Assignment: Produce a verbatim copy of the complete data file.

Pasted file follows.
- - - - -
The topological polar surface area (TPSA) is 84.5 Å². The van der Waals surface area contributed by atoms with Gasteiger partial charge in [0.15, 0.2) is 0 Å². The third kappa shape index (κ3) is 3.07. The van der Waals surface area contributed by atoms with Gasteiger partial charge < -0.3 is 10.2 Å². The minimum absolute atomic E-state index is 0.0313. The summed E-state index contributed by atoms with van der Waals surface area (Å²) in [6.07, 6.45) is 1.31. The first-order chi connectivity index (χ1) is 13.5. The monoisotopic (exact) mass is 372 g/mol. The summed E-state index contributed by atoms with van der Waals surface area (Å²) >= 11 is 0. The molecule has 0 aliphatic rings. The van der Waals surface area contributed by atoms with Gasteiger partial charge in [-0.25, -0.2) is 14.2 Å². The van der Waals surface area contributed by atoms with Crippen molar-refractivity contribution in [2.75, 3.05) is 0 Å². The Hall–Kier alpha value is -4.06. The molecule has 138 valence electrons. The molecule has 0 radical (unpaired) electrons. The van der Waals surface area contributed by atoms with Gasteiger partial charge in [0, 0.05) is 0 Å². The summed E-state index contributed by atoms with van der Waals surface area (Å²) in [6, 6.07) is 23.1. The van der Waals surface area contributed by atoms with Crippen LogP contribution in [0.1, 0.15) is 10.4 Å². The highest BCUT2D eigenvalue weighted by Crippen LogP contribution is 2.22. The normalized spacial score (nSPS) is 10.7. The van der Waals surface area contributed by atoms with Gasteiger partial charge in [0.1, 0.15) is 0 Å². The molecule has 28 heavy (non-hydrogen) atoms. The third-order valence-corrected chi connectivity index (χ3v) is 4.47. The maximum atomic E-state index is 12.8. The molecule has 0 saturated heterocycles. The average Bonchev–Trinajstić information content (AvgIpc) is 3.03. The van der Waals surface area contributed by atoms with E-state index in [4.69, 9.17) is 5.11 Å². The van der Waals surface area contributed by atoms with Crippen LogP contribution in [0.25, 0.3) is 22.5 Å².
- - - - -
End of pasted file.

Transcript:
The topological polar surface area (TPSA) is 84.5 Å². The van der Waals surface area contributed by atoms with Gasteiger partial charge in [0.15, 0.2) is 0 Å². The third kappa shape index (κ3) is 3.07. The van der Waals surface area contributed by atoms with Gasteiger partial charge < -0.3 is 10.2 Å². The minimum absolute atomic E-state index is 0.0313. The summed E-state index contributed by atoms with van der Waals surface area (Å²) in [6.07, 6.45) is 1.31. The first-order chi connectivity index (χ1) is 13.5. The monoisotopic (exact) mass is 372 g/mol. The summed E-state index contributed by atoms with van der Waals surface area (Å²) >= 11 is 0. The molecule has 0 aliphatic rings. The van der Waals surface area contributed by atoms with Gasteiger partial charge in [-0.25, -0.2) is 14.2 Å². The van der Waals surface area contributed by atoms with Crippen molar-refractivity contribution in [2.75, 3.05) is 0 Å². The Hall–Kier alpha value is -4.06. The molecule has 138 valence electrons. The molecule has 0 radical (unpaired) electrons. The van der Waals surface area contributed by atoms with Gasteiger partial charge in [0, 0.05) is 0 Å². The summed E-state index contributed by atoms with van der Waals surface area (Å²) in [6, 6.07) is 23.1. The van der Waals surface area contributed by atoms with Crippen LogP contribution in [0.1, 0.15) is 10.4 Å². The highest BCUT2D eigenvalue weighted by Crippen LogP contribution is 2.22. The normalized spacial score (nSPS) is 10.7. The van der Waals surface area contributed by atoms with Gasteiger partial charge in [0.1, 0.15) is 0 Å². The molecule has 28 heavy (non-hydrogen) atoms. The third-order valence-corrected chi connectivity index (χ3v) is 4.47. The maximum atomic E-state index is 12.8. The molecule has 0 saturated heterocycles. The average Bonchev–Trinajstić information content (AvgIpc) is 3.03. The van der Waals surface area contributed by atoms with E-state index in [4.69, 9.17) is 5.11 Å². The van der Waals surface area contributed by atoms with Crippen LogP contribution in [0.25, 0.3) is 22.5 Å².